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back to article FTC tears into Apple, Google over kids' privacy - or lack of

US regulators have told smartphone software makers to do more to protect the privacy of kids using their apps - or face the watchdogs' wrath. In a report that acknowledged the "tremendous" growth of mobile software, the Federal Trade Commission said app developers are not making "simple and short" declarations of their privacy …

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jai
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As gatekeepers of the app marketplace, the app stores should do more

I quite agree, but also, as gatekeepers of the well being of their children, I think parents should probably be doing more too.

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Re: As gatekeepers of the app marketplace, the app stores should do more

Agreed; but as most of these security slips are mostly only discovered after your data has been raped it's a difficult task. The app stores should be doing much, much more and all data rape ought to be opt-in only; but as that's where a lot of the money is coming from it'll only happen when they are forced to. And then they'll be finding ways to weasel out of it.

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I STOPPED....

I Stopped downloading apps for the simple reason that the developers are asking for too much information.

Why do they need to know where I am, why do they need access to sms, why do they need to....... Contacts list.

TO COLLECT DATA AND SELL IT ON FOR ADVERTISING

IF EVERYONE stopped downloading apps they would soon change things. I would love to have examples of the information they take off you because, believe me you wouldn't be downloading half what you do now.

Rant over.

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FAIL

"Couldn't figure out from the *promotion* pages"

Hint's in the name, morons

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Needs a "selectively allow" option though.

There are so many apps that just ask for "everything", and I put many of these down to laziness on the part of the author, not malice.

Being able to allow some access patterns would be good. Actually as would an "advert fetching" permission, rather than full access. Then run an ad server on the phone...

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Re: Needs a "selectively allow" option though.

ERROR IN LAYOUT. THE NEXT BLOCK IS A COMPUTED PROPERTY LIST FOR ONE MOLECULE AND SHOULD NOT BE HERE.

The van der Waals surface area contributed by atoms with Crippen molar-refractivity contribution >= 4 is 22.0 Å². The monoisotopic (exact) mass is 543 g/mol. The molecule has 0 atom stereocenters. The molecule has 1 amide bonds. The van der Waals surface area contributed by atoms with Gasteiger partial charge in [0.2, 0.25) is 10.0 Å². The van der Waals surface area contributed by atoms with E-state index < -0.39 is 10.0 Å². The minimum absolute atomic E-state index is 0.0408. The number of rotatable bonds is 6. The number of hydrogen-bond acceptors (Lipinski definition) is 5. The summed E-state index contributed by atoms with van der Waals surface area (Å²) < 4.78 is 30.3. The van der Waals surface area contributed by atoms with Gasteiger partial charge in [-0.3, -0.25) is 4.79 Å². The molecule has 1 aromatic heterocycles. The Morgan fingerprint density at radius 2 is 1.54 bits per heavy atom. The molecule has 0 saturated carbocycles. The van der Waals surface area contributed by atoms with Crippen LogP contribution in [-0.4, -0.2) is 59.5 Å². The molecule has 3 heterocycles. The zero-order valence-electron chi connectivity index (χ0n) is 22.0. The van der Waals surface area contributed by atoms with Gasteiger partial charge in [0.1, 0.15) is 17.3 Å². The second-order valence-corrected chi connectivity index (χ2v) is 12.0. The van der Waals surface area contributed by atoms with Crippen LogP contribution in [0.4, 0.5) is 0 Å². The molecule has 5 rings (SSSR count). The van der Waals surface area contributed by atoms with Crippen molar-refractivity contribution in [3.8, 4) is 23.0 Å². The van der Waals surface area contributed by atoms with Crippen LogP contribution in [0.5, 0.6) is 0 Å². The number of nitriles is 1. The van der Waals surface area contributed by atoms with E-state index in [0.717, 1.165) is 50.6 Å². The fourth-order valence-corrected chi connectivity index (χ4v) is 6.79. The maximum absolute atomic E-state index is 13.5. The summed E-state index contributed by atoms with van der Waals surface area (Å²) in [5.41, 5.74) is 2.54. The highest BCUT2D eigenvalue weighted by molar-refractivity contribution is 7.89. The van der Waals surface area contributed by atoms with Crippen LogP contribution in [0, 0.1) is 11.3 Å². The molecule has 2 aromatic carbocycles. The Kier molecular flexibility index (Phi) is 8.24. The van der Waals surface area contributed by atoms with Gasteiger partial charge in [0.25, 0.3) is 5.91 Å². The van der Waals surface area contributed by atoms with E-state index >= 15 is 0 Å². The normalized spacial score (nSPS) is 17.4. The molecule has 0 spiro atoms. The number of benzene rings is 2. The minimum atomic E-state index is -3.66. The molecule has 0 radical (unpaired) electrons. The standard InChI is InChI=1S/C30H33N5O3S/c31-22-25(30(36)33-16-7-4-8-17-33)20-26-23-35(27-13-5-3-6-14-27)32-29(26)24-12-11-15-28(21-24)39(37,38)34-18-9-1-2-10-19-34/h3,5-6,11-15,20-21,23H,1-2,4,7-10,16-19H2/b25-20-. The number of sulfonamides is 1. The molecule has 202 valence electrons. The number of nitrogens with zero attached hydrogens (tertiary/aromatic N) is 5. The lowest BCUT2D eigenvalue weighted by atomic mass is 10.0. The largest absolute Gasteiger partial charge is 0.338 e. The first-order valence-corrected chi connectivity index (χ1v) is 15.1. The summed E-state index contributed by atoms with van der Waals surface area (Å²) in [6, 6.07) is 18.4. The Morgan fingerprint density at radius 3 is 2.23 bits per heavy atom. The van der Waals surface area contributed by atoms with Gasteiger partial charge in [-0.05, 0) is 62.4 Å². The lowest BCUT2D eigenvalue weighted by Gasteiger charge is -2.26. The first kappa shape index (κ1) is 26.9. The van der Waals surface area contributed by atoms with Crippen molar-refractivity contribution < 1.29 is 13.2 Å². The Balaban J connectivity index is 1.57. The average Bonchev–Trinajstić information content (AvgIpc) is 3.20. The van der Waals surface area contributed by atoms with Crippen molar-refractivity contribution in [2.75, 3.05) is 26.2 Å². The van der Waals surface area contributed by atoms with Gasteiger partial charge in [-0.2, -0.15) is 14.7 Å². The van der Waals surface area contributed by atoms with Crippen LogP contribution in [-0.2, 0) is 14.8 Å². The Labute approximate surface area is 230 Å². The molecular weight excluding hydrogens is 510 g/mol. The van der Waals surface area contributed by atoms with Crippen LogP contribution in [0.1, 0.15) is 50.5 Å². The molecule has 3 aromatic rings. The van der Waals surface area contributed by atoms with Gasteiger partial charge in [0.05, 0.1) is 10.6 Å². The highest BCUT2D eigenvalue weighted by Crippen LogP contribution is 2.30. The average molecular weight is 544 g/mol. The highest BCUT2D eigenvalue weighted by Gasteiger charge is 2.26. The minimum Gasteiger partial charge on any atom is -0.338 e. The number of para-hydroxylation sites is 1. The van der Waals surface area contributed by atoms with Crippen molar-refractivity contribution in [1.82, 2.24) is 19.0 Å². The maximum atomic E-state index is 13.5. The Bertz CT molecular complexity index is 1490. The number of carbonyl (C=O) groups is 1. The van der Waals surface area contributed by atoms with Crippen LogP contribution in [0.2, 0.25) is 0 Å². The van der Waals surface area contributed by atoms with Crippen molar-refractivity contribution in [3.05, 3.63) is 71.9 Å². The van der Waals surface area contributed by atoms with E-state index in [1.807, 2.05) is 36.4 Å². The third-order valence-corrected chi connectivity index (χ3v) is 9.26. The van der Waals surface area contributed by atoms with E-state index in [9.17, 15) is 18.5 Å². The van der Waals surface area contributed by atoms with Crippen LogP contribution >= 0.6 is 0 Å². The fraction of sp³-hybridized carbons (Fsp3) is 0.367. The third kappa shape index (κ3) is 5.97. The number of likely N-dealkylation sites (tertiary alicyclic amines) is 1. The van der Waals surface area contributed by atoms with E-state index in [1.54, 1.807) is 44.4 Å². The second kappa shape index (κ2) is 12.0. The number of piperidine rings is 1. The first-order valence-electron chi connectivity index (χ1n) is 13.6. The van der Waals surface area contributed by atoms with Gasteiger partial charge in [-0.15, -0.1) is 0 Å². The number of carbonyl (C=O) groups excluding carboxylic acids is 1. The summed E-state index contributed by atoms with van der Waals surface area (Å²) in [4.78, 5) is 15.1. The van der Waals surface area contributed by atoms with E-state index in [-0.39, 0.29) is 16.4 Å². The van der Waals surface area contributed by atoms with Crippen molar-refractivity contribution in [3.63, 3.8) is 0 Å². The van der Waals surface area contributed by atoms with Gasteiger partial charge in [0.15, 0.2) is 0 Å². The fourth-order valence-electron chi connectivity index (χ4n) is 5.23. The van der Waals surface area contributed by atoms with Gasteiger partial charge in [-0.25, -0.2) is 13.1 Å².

I'd rather have a menu for each app where I can decide whether to let it have genuine information, or whether it gets to know my name is Mickey, my contacts are Pluto and Donald, my location is Disneyland, it's net read/write access is /dev/zero and /dev/null respectively, etc.

That way I could still use an app in spite of not trusting it.

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Stop

Re: Needs a "selectively allow" option though.

"There are so many apps that just ask for "everything", and I put many of these down to laziness on the part of the author, not malice."

Well, there's your problem.

Follow that logic through: if the developer is too lazy to identify the access rights their application needs, what other basic development tasks are they too lazy to do properly? "Laziness" is not giving the developer the benefit of the doubt, it's just raising YET ANOTHER reason why you shouldn't install their product.

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Go

Maybe the parents ...

... should be a bit more responsible. Oh what am I thinking? Parents who are children themselves, or child-like, and addicted to all the codependent little electronic drugs can't do that. The basement can be such a scary place ... why ever leave?

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Anonymous Coward

Re: Maybe the parents ...

you obviously don't have children yet do you!

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Anonymous Coward

This level of security will be hard to achieve

For example I've seen Oyster apps sending all your Oyster card details to the developer's own server, and presumably then contact TfL from there. (using cleartext HTTP to make matters worse)

But what else are they doing with that info? Why doesn't the app simply contact TfL directly?

It's not something that shows up on Android permissions either because it's simple Web access.

Short of users starting to sniff what their apps are doing I think it'll be very had to put a stomp on this.

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There's a simple solution to this.

Don't let kids download apps.

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Anonymous Coward

Re: There's a simple solution to this.

or register on websites..

Oh wait how do you do this? Block the browser?

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Unhappy

Winds me up this corporate bullshit...

"From the beginning, Android has had an industry-leading permission system, which informs consumers what data an app can access and requires user approval before installation"

But doesnt give ANY method of stopping those apps accessing it...

In other words "you dont want us harvesting your data? Dont download the app then".

So, as a brand new Fandroid user i have discovered nearly EVERY app wants access to everything about me... Why??? Why cant i explicitly allow or deny acces to certain data.

My SMS app might need to access my contact list but it doesnt need to know what my geo location is...But i cant modify that.. All or none and none equates to not installing the app in the first place...

So i recommend Pdroid or Privacy blocker. Or better yet, go back to symbian!!!!!

Dear google, get your fucking tendrils out of my data!!!

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Anonymous Coward

Personally I think the worst bit of permissions is they show them at install time, before the user actually has any clue about everything the apps does. This leads people to think that the permission will actually be useful somewhere, so of course they accept it (and yes there's no other option other than accepting it)